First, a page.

“I want all kids, all kids at RUHS to feel safe, all kids nationwide to feel safe in their spaces where they need to change or are supposed to be private spaces,” Blake’s mother, Jessica Allen, told us. “We have to get creative as a nation to really figure out how to keep everybody safe, and everyone working together. The hate really does need to stop, because that’s not what this is about…let’s have an open dialogue about how to keep everybody safe and feeling comfortable, because we’ve taught children to protect their bodies.”
“I feel it’s not the place for them,” added Eric Messier, Kayla’s father. “My daughter feels uncomfortable … while that other student’s in the locker room.
“All that matters is she’s uncomfortable. It’s pretty simple,” he added, describing his daughter and her friends as “tough, resilient young girls.”
“They need to make a change and make everybody comfortable.”
School officials keep pointing to Vermont state law on the matter, Jessica Allen noted. “But the law, as it reads, has some room for creativity,” she said. “So let’s get creative and let’s make that happen so everyone does feel safe.”
Blake tells us that she is not only failing to get support from the school—she’s also facing punishment. Emails viewed by The Daily Signal show that school officials are investigating her for “harassing someone based on their gender” and have launched an investigation into this allegation following a “Hazing, Harassment, and Bullying” process.
School officials would not comment specifically on these allegations against Blake. Co-Principal Lisa Floyd told The Daily Signal: “Student safety is our District’s highest priority. We always do our best to maintain a supportive learning environment for all of our students.”
“The District has policies and procedures to respond to student harassment based on protected characteristics or other misconduct,” she added. “We are not able to discuss any specific students because of federal privacy laws. However, when we become aware that there has been a violation of our policies, including harassment of other students, we respond immediately. Where the policies and expectations are violated, we take disciplinary action consistent with the law and reasonably calculated to prevent further misconduct. We also do our best to give victims supportive measures.”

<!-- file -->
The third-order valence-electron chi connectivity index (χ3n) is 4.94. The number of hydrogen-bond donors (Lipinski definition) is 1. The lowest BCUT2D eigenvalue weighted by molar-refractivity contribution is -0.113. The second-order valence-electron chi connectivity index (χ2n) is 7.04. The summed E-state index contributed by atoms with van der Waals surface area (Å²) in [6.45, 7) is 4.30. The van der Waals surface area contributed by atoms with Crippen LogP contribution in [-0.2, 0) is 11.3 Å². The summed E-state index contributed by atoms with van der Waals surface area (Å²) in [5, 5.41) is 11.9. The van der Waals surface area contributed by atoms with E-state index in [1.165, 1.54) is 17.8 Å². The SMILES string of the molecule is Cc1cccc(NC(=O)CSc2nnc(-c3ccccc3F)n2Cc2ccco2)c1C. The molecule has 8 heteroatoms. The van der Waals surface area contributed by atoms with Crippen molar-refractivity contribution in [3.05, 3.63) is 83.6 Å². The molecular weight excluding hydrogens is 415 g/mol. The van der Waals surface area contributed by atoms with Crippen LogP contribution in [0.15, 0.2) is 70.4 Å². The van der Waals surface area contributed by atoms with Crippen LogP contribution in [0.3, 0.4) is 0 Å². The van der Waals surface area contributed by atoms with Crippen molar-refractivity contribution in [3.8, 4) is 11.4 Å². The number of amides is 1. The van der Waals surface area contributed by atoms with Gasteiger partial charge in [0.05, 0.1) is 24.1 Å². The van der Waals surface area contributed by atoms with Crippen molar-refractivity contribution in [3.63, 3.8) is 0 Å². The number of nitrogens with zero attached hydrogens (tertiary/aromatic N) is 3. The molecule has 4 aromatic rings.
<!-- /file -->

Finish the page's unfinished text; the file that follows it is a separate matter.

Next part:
Blake says she does not regret speaking out.
“I’m glad I spoke out because there’s still so much that could be done, that the law could be changed, because now it’s national news,” she told me. When it comes to the trans-identifying student, “He had the right to go in, but once we said we were uncomfortable, he should have just left. It should have been that simple.”
“I don’t want other girls to have to feel uncomfortable about it,” the high school student added. “I think everyone should be able to just get changed in a locker room that they were born as. If you were born a girl, you can go in the girls’ locker room, get out when you’re done. It should be simple and it’s not anymore.”
Kayla said she’s heard a lot of people saying that school officials are treating the trans-identifying student as if that student has more rights than the girls.
“That’s a good way to put it,” she said. “They care more about that one single student than the rest of the girls. So they’re telling us all to go get changed in the single stalls instead of the locker room. And the trans person can have the locker room while all of us go into different places.”
“I feel like the team’s really brave about doing this because we all knew what was going to happen if we did, the consequences. If one of us were to get a scholarship, they could find this on the internet and take it away,” she added. “And so there’s many consequences to doing it, but I think it’s really important that we’re doing it.”
“Is it hatred and bigotry to say that you don’t want a biological male in your bathroom or locker room?” I asked most of the girls.
“Nope,” says Grace, a senior at Randolph Union High School.
“Not at all,” Blake tells me.
“No,” says Blake’s mother. “It’s about their comfort and their feelings.”
“It’s also a fact,” adds Grace, “because they are a biological male and it’s not hatred. It’s just we want to feel comfortable.”
“Talk about women’s rights,” the student added, “we should have the right to go to the bathroom without a male in our bathroom.”